Published: Sun, July 29, 2018
Sci-tech | By Javier West

A large body of water is under the Martian surface, scientists say

A large body of water is under the Martian surface, scientists say

A study published on Wednesday in the journal Science has confirmed that liquid water is present on Mars.

Using the Mars Advanced Radar for Subsurface and Ionosphere Sounding instrument (MARSIS), radar pulses were sent below ground to inspect 200-kilometer wide patch from May 2012 to December 2015.

Their results suggest that a 20km-wide reservoir lies below ice about 1.5km thick in an area close to the planet's south pole.

Those pulses reflected 29 sets of radar samples that created a map of drastic change in signal nearly a mile below the surface.

Previous discoveries have only been around temporary trickles of water and so to have found a massive reservoir of liquid hidden underground has been hailed a stunningly awesome result.

A massive underground lake has been detected for the first time on Mars, raising hopes that more water - and maybe even life - exists there, global astronomers said Wednesday.

The area is similar to that of lakes found beneath the Antarctic and Greenland ice sheets on Earth, which also were detected using radar scans.

If other reservoirs are detected and a network of glacial lakes is uncovered - like on Earth - then it could indicate that water has persisted on Mars for millions of years, said Orosei. And, just like the subglacial lakes here on Earth, it is certainly feasible that life may also be found in the one just discovered on the red planet. In comparison, salty ocean water freezes at 28.4 degrees Fahrenheit, according to the National Oceanic and Atmospheric Administration.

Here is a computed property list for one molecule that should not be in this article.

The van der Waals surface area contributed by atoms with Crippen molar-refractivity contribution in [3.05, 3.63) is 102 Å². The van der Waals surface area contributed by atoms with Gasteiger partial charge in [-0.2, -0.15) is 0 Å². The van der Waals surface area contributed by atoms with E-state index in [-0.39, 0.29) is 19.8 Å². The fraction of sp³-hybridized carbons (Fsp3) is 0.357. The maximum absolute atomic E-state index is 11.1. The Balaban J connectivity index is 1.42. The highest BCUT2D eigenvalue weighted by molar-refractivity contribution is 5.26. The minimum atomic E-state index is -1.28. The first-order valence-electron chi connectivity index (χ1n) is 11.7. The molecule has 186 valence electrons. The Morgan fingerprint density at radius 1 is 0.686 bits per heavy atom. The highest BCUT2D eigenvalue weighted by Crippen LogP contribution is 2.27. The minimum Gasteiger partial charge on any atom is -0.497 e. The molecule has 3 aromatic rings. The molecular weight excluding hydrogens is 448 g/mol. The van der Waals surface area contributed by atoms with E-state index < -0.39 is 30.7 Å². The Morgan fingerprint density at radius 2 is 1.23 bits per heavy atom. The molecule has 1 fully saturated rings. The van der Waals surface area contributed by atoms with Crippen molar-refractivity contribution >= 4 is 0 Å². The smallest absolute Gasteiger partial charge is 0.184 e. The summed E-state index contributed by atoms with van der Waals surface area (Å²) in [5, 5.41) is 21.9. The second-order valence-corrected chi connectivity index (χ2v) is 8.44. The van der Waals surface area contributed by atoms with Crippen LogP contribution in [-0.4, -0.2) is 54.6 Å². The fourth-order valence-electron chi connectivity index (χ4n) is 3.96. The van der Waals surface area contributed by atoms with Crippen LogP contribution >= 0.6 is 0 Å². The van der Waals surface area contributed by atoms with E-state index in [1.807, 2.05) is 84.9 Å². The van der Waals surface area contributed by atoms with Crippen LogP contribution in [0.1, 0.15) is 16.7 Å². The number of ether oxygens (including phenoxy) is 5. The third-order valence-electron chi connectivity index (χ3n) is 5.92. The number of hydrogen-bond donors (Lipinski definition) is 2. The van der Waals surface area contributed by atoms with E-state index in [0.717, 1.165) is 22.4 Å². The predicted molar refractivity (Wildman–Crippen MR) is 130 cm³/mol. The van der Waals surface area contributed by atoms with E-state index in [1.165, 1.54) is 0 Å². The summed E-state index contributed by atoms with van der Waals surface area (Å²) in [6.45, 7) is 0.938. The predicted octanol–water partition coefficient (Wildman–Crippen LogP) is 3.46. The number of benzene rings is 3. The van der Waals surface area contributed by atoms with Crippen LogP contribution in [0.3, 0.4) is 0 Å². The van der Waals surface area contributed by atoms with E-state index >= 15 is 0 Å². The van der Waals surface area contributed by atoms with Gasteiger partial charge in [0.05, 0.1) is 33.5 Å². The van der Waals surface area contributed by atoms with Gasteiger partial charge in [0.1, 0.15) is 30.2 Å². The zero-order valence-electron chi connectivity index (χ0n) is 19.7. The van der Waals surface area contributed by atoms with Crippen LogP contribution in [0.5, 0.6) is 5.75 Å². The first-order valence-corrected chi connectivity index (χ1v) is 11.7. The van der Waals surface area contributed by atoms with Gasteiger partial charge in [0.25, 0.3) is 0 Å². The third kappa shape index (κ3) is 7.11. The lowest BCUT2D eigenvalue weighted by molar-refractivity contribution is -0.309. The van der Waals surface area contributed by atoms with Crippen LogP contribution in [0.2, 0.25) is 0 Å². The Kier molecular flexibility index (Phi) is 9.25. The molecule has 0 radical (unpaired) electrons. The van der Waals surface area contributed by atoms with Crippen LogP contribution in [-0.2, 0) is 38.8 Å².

"This took us long years of data analysis and struggles to find a good method to be sure that what we were observing was unambiguously liquid water", said study co-author Enrico Flamini, chief scientist at the Italian Space Agency.

Most parts of Mars spend much of the time at temperatures too low to support liquid water at the surface.

He said: "Magnesium, calcium, and sodium could be dissolved in the water to form a brine".

"We interpret this feature as a stable body of liquid water on Mars", the authors wrote in the study.

"This lake, if it really is there, would be a prime place to look for life - after all, we have similar things on Earth, like the lakes buried beneath Antarctica, and life has been found to exist and thrive down there".

The discovery is the latest of many breakthroughs by Nasa's Mars missions.

Associate Professor Alan Duffy, lead scientist of Australia's science Channel, said the ending of Total Recall where Arnold Schwarzenegger melted vast ice reserves just became less science fiction and more science fact.

"All the technology to drill through this ice to the lake doesn't exist yet so it will probably take at least another 25 years before we will be examining this".

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